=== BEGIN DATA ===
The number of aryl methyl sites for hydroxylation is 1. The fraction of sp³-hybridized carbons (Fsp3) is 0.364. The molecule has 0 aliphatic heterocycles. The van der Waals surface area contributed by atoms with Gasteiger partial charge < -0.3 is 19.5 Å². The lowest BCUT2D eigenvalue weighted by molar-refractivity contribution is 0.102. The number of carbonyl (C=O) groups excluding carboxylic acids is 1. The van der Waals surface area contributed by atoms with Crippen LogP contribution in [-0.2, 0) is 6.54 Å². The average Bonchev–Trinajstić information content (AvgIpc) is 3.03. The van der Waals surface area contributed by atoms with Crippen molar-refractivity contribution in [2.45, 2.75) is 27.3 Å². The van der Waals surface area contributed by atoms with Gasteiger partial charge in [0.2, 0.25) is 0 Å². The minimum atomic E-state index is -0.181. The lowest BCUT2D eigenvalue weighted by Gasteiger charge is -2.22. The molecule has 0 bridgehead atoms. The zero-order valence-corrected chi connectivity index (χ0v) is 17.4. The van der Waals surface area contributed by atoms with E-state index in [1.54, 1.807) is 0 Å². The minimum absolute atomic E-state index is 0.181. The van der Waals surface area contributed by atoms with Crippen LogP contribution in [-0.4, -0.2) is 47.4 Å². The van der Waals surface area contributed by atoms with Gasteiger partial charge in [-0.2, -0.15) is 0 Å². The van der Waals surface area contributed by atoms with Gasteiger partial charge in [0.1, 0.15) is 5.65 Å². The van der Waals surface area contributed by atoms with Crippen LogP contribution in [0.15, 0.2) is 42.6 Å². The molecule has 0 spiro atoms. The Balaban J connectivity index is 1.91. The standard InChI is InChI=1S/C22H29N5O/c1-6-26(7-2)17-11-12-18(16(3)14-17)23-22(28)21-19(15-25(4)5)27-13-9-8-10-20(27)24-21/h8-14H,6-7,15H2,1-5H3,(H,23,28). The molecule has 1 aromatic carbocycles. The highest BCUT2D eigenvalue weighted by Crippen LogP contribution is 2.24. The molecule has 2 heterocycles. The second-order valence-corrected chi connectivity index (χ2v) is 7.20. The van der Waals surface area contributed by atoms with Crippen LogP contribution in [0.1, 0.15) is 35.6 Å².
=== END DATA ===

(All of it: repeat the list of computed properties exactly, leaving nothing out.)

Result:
The number of aryl methyl sites for hydroxylation is 1. The fraction of sp³-hybridized carbons (Fsp3) is 0.364. The molecule has 0 aliphatic heterocycles. The van der Waals surface area contributed by atoms with Gasteiger partial charge < -0.3 is 19.5 Å². The lowest BCUT2D eigenvalue weighted by molar-refractivity contribution is 0.102. The number of carbonyl (C=O) groups excluding carboxylic acids is 1. The van der Waals surface area contributed by atoms with Crippen LogP contribution in [-0.2, 0) is 6.54 Å². The average Bonchev–Trinajstić information content (AvgIpc) is 3.03. The van der Waals surface area contributed by atoms with Crippen molar-refractivity contribution in [2.45, 2.75) is 27.3 Å². The van der Waals surface area contributed by atoms with Gasteiger partial charge in [0.2, 0.25) is 0 Å². The minimum atomic E-state index is -0.181. The lowest BCUT2D eigenvalue weighted by Gasteiger charge is -2.22. The molecule has 0 bridgehead atoms. The zero-order valence-corrected chi connectivity index (χ0v) is 17.4. The van der Waals surface area contributed by atoms with E-state index in [1.54, 1.807) is 0 Å². The minimum absolute atomic E-state index is 0.181. The van der Waals surface area contributed by atoms with Crippen LogP contribution in [-0.4, -0.2) is 47.4 Å². The van der Waals surface area contributed by atoms with Gasteiger partial charge in [-0.2, -0.15) is 0 Å². The van der Waals surface area contributed by atoms with Gasteiger partial charge in [0.1, 0.15) is 5.65 Å². The van der Waals surface area contributed by atoms with Crippen LogP contribution in [0.15, 0.2) is 42.6 Å². The molecule has 0 spiro atoms. The Balaban J connectivity index is 1.91. The standard InChI is InChI=1S/C22H29N5O/c1-6-26(7-2)17-11-12-18(16(3)14-17)23-22(28)21-19(15-25(4)5)27-13-9-8-10-20(27)24-21/h8-14H,6-7,15H2,1-5H3,(H,23,28). The molecule has 1 aromatic carbocycles. The highest BCUT2D eigenvalue weighted by Crippen LogP contribution is 2.24. The molecule has 2 heterocycles. The second-order valence-corrected chi connectivity index (χ2v) is 7.20. The van der Waals surface area contributed by atoms with Crippen LogP contribution in [0.1, 0.15) is 35.6 Å².